Prince Harry shared his straightforward parenting ethos: “Kids understand so much.” Prince Harry just wrapped up a successful Invictus Games, and he’s looking forward to bringing his kids Archie and Lili to the Games in the future.
In fact, Harry has already introduced Archie to what adaptive sports are. “I showed Archie a video of wheelchair basketball and rugby from the Invictus Games in Sydney, and he absolutely loved it,” Harry told People.
“I showed him how some [players] were missing legs and explained that some had invisible injuries, too. Not because he asked, but because I wanted to tell him. Kids understand so much, and to see it through his eyes was amazing because it’s so unfiltered and honest.”
Fans and news outlets praised Harry’s straightforward approach inspeaking with Archie, calling it a “model for parents.” As one parent wrote in Fatherly, “Talking to our kids about disability is an important and ongoing conversation.
But how we go about having the conversations is just as important. Prince Harry did it right: keeping things matter of fact, leaving sensationalized language out of it, and showing his kids that it’s OK to see our differences.”
Throughout the Invictus Games, Harry opened up about life in California with Meghan and their kids. Notably, during the opening ceremony, he spoke about Archie’s many dream jobs: “When I talk to my son, Archie, about what he wants to be when he grows up, some days it’s an astronaut.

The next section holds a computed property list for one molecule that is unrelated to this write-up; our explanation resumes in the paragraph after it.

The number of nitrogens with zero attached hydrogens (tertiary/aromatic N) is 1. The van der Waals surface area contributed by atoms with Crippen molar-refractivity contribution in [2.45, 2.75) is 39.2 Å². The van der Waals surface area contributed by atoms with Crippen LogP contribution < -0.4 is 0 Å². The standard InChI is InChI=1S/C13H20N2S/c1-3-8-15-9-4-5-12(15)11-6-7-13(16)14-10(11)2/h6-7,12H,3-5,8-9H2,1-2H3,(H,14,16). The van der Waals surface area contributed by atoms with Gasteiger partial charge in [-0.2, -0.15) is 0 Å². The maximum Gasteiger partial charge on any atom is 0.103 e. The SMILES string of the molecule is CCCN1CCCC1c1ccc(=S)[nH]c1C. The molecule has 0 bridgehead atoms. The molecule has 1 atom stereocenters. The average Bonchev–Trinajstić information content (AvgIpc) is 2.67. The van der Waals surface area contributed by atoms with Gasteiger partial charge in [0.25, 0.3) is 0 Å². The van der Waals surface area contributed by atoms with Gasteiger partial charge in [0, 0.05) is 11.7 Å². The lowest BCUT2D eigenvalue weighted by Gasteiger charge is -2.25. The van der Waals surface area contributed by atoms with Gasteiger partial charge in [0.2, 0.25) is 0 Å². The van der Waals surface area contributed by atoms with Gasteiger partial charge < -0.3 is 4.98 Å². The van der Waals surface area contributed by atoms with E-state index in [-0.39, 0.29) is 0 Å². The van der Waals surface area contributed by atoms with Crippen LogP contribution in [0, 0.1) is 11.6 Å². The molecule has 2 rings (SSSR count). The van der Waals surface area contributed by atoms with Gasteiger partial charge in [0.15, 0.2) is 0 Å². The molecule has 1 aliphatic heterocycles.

Other days it’s a pilot—a helicopter pilot, obviously,” Harry said. “Or Kwazii, from Octonauts—If you’re laughing then you’ve seen that.” (Kwazii is one of the main characters of Netflix’s Octonauts.)
He continued, “What I remind him is that no matter what you want to be when you grow up, it’s your character that matters most. And nothing would make his mum and me prouder than to see him have the character of what we see before us: You.” (The “you” here refers to the Invictus Games participants.)
Plus, during his Today show interview with Hoda Kotb, Harry spoke about the joys of fatherhood. He loves being a dad, saying he loves “the chaos, the learning, the reminder of every element of yourself, your soul. When you’re not a parent, you can get sucked into all sorts of different stuff and you maybe sometimes forget who you are.”
Archie, Harry told Hoda, is at the “why stage: Why this, why that. And instead of just trying to move it on, I give him the most honest answer that I can, and it goes on and on and on until he’s satisfied.”